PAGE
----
• Sue E

    Fulkerson should resign or be fired. I’m not saying this to be snarky or mean. I’ve worked for very large non-profit membership organizations, and this whole project has been mismanaged from the start. RA needs more competent senior staff. We are going to have to deal with the mess created by this purchase for years.

  • Greendayer

    This comes as no surprise. There were plenty of red flags, yet the RA ignored them to do this deal. Now that the predicted problems have occurred, it’s time for the Board supporters to rectify their mistakes. Fulkerson needs to be sacked for cause. She made a half million dollar mistake. Any director who supported this should resign (Wedell, Bitzer?) This was an obvious mistake from the start voted for by pie-in-the-sky morons.

  • TakingThe LongView

    No doubt there were errors in the costing of the renovations, but the notion of saving prime lakefront property from development remains the right decision. In 10 years, when developers have squeezed their pound of profit from over-building our community, we will be happy we voted to pull the Tetra property from their grasp.

    • JoeInReston

      “the notion of saving prime lakefront property from development remains the right decision.”

      – Even if state preservation restrictions would already in place to prevent development?
      – Even if they paid too much for the property

      Ignoring the above two points for the sake of discussion, a developer would be stupid to destroy the biggest value ad of the property – the beautiful open space. Quite frankly, a quaint quiet ‘farm to table’ restaurant ala Red’s table would not be the end of the world.

    • Jamie MacDonald

      Shouldn’t your name be “saving the lake view”?

    • Greg

      No doubt? Were those costing “errors” expected? Purchasing the dilapidated property at more than twice its value. Was that an error? Not securing the lease before closing on the deal, but promising us the revenue? What that an error?

      Clearly you’ve missed the picture. In ten years the lake house will need another million dollars worth of renovations and the revenues during that time will resolve be less than half of what what was promised. Mark my words.

      • Reston Watcher

        Since there was an “extra” $430,000 already in the budget, it sure looks like the overrun was expected.

      • BatAeon

        It should also be noted that the new Cedar Roof used shakes treated with arsenic. Over time the arsenic will leach into the lake. The only way to mitigate the leaching will be to hand roll or brush the shakes every 2 years with sealant. This is another maintenance item unaccounted for. Additionally, it was a very poor decision to use a roofing product preserved with arsenic to cover a building to be used for child care and overhangs a lake.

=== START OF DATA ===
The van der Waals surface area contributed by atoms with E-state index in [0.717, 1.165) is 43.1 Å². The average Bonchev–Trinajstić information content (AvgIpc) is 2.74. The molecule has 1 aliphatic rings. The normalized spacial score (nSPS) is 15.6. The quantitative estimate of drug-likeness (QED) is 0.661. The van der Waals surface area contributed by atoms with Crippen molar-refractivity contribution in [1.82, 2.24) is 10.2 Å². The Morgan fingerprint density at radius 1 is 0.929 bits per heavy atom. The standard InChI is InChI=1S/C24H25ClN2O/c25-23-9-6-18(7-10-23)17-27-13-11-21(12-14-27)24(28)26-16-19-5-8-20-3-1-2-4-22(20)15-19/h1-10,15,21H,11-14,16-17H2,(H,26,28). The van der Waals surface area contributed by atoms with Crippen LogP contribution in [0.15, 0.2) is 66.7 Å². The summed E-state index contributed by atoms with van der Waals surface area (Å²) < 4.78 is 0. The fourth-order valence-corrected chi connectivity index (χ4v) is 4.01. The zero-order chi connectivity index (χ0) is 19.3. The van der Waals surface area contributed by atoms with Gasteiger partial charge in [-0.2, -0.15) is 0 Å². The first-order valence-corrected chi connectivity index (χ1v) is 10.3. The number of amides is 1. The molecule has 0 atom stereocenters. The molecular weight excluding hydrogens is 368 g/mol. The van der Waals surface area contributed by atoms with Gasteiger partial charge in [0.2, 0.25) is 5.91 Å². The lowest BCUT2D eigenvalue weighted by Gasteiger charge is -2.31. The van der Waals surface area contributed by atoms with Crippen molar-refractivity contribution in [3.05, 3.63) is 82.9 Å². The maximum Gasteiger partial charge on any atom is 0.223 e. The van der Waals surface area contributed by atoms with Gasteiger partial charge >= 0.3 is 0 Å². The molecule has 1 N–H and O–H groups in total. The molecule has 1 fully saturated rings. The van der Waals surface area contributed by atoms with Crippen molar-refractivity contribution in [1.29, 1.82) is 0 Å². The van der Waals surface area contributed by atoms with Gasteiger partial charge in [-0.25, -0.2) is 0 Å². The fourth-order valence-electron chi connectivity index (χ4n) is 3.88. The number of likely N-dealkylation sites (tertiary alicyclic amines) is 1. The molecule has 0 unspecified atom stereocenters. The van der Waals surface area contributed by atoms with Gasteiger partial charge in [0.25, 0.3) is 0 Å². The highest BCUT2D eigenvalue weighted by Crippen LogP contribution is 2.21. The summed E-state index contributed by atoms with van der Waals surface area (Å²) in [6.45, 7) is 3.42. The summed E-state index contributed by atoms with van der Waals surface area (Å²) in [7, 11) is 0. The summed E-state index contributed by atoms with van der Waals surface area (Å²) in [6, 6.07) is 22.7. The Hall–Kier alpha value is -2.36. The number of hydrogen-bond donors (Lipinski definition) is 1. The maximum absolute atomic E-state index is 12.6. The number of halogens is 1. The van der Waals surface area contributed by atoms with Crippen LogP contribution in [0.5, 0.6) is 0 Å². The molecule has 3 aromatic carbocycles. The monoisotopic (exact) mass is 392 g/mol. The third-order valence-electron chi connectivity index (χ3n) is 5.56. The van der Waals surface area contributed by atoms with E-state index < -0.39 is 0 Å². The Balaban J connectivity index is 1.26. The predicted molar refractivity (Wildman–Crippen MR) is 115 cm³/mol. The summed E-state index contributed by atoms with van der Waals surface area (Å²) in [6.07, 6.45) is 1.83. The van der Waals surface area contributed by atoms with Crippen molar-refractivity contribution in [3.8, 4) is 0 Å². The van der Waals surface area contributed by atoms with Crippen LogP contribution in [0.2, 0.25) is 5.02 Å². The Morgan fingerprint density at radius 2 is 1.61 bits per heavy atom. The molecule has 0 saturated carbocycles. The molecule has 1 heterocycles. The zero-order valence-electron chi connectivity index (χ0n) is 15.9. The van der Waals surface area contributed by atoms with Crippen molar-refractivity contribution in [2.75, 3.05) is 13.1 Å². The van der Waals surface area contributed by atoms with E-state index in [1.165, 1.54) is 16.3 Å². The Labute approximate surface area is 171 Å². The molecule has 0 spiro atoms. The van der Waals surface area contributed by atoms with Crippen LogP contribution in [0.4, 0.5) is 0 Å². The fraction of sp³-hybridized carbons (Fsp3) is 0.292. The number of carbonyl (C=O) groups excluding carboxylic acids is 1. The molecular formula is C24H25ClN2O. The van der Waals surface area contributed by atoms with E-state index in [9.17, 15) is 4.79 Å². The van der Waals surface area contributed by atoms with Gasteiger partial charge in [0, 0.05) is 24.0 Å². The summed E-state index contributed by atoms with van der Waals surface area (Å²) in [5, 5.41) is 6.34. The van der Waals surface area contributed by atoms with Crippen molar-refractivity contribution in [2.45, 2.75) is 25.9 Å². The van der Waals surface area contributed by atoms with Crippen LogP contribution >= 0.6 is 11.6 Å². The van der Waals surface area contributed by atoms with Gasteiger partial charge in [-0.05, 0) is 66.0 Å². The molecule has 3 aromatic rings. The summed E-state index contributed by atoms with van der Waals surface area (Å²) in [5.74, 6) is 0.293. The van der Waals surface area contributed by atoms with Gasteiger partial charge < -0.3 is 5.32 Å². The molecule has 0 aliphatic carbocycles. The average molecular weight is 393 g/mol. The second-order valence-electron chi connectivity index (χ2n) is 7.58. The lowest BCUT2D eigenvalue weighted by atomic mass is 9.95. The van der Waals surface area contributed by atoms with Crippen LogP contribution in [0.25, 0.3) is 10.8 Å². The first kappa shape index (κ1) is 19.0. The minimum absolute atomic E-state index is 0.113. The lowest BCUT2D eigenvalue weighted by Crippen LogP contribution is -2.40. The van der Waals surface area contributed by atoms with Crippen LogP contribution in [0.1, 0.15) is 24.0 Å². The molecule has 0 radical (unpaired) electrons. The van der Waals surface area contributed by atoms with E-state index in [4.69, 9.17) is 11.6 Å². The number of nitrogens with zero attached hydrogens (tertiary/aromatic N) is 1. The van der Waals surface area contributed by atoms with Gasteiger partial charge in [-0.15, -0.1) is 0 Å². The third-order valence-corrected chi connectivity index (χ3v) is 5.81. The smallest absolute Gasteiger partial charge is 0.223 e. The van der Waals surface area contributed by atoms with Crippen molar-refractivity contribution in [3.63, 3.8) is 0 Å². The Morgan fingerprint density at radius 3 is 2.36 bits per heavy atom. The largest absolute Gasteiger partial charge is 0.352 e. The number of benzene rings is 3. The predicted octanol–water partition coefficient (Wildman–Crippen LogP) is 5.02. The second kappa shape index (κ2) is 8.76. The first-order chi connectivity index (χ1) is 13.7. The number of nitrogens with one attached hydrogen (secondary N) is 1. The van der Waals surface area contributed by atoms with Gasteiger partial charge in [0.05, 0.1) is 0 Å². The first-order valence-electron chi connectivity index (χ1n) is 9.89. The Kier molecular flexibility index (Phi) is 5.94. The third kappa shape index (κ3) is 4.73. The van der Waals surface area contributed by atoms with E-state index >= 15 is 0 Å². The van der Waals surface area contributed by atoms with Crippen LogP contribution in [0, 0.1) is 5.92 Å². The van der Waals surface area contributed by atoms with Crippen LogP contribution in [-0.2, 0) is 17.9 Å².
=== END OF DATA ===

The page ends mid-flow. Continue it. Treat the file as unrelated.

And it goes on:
• Greg

          Isn’t that “LEED” nonsense about the environment?

          Leadership in Energy and Environmental Design.

          The sealant is not made of milk and honey either, is it? Assuming it is applied properly and frequently enough, it will not totally eliminate arsenic leaching, will it? And the sealant itself will run off the roof, no?

          A good part of the lake house’s roof runoff will directly enter the lake and that that doesn’t will get into downstream Lake Anne, Colvin Run, the Potomac and Chesapeake. There are regulations and rules against this, no?

          Moreover, cedar shakes cost 5-6 (or more) times as much as conventional architectural shingles that the DRB itself recommends be used as replacements for cedar shakes. More money wasted by the RA.

    • Guest

      Any further development of the Lake Newport lakefront by anyone, including the homes around it, is now prevented by federal, state, & local law as part of the Chesapeake Bay Resource Protection Act (RPA).

      The fear of commercial building there is, in fact, one of the lies perpetrated and broadly shared by RA, the Board, and the lakefront owners.

    • Reston Watcher

      Plus, no developer had shown interest, which is why the owner was glad to get RA to buy the pig in a poke.

    • Reston Watcher

      And, RA told the appraiser to assume that all repairs would be made before a sale, instead of letting the appraiser assess the needed repairs as part of the appraisal process. That wasn’t an error, that was intentional.

  • Why do you bother?

    “We have been licking a finger and sticking it in the air and taking a guess as to what something costs,”

    This is a most horrifying statement.

  • Same Old

    Unless we have 1000 people stand in front of RA HQ Monday morning protesting this disaster, it’s business as usual. Brutal truth.

  • Joe Manseau

    own that mistake, along with my staff. It was an error that should not have been made.”

    This is meaningless, trite, and ridiculously cliche unless you plan on coughing up that variance yourselves.

  • Joe Manseau

    “I own that mistake, along with my staff. It was an error that should not have been made.”

    This is trite, meaningless, empty, vain appeasement. Ridiculously cliche. That is, unless you intend on coughing up the variance yourselves.

  • JoeInReston

    A potential irony would be if the boondoggler’s willful understatement of costs force the Reston Association to expand the use of the lakefront “asset” to make up for the understated costs.